The county of Cabo de Hornos (Cape Horn) in Tierra del Fuego, extreme south of Chile, including the Alberto de Agostini National Park was declared this week biosphere reserve by the United Nations Educational, Scientific and Cultural organization, UNESCO.
This is the first time a reserve of this kind in Chile includes maritime and populated areas, in this case Puerto Williams and Puerto Toro.
Marcos Cordero, Regional Director of the National Forestry Corporation, Conaf, revealed that the area of the two parks, now biosphere reserve, Cape Horn and Alberto de Agostini, total 4,9 million hectares, three maritime and 1,9 million land.
Chile already had seven other Unesco named biosphere reserves, distributed in the long striped Chilean territory, including the well known Torres del Paine Park.
With the latest incorporation, Chile's biosphere reserves cover an area of 7,3 million hectares.
Biosphere Reserves are places recognized under Unesco's Man and Biosphere Program MAB where local communities are actively involved in governance and management, research, education, training and monitoring, promoting both socio-economic development and biodiversity conservation.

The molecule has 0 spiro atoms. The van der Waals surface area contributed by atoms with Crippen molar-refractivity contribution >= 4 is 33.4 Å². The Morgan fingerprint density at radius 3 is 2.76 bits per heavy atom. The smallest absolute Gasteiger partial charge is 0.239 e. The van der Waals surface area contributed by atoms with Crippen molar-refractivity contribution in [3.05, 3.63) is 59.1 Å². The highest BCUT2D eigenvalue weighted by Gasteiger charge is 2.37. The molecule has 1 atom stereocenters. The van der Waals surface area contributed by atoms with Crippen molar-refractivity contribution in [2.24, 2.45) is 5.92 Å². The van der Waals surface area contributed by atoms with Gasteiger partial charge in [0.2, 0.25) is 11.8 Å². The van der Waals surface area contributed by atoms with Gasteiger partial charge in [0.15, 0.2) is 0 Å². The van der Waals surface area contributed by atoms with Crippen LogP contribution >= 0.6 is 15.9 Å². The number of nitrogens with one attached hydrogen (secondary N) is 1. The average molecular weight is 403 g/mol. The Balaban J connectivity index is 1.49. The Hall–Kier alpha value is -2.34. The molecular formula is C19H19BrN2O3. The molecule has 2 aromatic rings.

Unesco describes Cabo de Hornos Biosphere Reserve as the first nominated in Chile in more than 20 years, located in the south next to Cape Horn, comprising marine areas, islands and forested coast. It has very low population pressure but major potential for tourism.
Cape Horn and Chilean Antarctic province governor Eduardo Barros said that Unesco's decision recognizes the region's long term efforts to develop sustainable tourism in the extreme south of Chile a unique area with the most austral forestry ecosystem in the world and with the most southern pre-columbine indigenous population.
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